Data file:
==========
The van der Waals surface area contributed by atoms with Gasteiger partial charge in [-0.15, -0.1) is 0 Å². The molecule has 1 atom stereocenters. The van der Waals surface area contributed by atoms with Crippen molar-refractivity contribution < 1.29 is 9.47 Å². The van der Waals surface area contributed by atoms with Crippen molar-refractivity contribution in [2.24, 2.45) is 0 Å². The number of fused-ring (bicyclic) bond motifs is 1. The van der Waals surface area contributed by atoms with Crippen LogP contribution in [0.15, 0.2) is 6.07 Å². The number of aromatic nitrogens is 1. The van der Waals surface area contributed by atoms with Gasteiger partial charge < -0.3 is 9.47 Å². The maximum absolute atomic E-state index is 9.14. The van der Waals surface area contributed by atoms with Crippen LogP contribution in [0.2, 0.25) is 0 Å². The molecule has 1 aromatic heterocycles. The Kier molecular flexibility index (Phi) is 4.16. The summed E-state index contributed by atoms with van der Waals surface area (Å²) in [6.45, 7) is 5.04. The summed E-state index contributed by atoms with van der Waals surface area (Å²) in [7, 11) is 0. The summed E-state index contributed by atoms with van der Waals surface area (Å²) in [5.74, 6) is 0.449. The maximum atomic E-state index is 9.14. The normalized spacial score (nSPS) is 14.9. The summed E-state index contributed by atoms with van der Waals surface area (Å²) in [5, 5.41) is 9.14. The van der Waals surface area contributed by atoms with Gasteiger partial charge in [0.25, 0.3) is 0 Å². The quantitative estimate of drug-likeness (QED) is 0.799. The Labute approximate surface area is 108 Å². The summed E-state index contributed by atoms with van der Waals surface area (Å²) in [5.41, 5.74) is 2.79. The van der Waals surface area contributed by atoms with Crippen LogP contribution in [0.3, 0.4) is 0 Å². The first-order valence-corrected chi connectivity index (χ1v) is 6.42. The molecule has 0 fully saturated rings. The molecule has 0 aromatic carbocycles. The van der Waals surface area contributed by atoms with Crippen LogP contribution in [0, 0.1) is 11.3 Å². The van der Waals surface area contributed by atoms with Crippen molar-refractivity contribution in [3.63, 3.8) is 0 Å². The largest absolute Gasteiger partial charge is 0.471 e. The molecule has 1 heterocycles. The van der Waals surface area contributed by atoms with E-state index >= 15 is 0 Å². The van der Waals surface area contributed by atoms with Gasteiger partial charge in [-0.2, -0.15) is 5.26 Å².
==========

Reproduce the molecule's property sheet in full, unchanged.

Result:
The van der Waals surface area contributed by atoms with Gasteiger partial charge in [-0.15, -0.1) is 0 Å². The molecule has 1 atom stereocenters. The van der Waals surface area contributed by atoms with Crippen molar-refractivity contribution < 1.29 is 9.47 Å². The van der Waals surface area contributed by atoms with Crippen molar-refractivity contribution in [2.24, 2.45) is 0 Å². The number of fused-ring (bicyclic) bond motifs is 1. The van der Waals surface area contributed by atoms with Crippen LogP contribution in [0.15, 0.2) is 6.07 Å². The number of aromatic nitrogens is 1. The van der Waals surface area contributed by atoms with Gasteiger partial charge < -0.3 is 9.47 Å². The maximum absolute atomic E-state index is 9.14. The van der Waals surface area contributed by atoms with Crippen LogP contribution in [0.2, 0.25) is 0 Å². The molecule has 1 aromatic heterocycles. The Kier molecular flexibility index (Phi) is 4.16. The summed E-state index contributed by atoms with van der Waals surface area (Å²) in [6.45, 7) is 5.04. The summed E-state index contributed by atoms with van der Waals surface area (Å²) in [7, 11) is 0. The summed E-state index contributed by atoms with van der Waals surface area (Å²) in [5.74, 6) is 0.449. The maximum atomic E-state index is 9.14. The normalized spacial score (nSPS) is 14.9. The summed E-state index contributed by atoms with van der Waals surface area (Å²) in [5, 5.41) is 9.14. The van der Waals surface area contributed by atoms with Gasteiger partial charge in [0.25, 0.3) is 0 Å². The quantitative estimate of drug-likeness (QED) is 0.799. The Labute approximate surface area is 108 Å². The summed E-state index contributed by atoms with van der Waals surface area (Å²) in [5.41, 5.74) is 2.79. The van der Waals surface area contributed by atoms with Crippen LogP contribution in [0.3, 0.4) is 0 Å². The first-order valence-corrected chi connectivity index (χ1v) is 6.42. The molecule has 0 fully saturated rings. The molecule has 0 aromatic carbocycles. The van der Waals surface area contributed by atoms with Crippen LogP contribution in [0, 0.1) is 11.3 Å². The van der Waals surface area contributed by atoms with Crippen molar-refractivity contribution in [3.63, 3.8) is 0 Å². The largest absolute Gasteiger partial charge is 0.471 e. The molecule has 1 heterocycles. The van der Waals surface area contributed by atoms with E-state index >= 15 is 0 Å². The van der Waals surface area contributed by atoms with Gasteiger partial charge in [-0.2, -0.15) is 5.26 Å².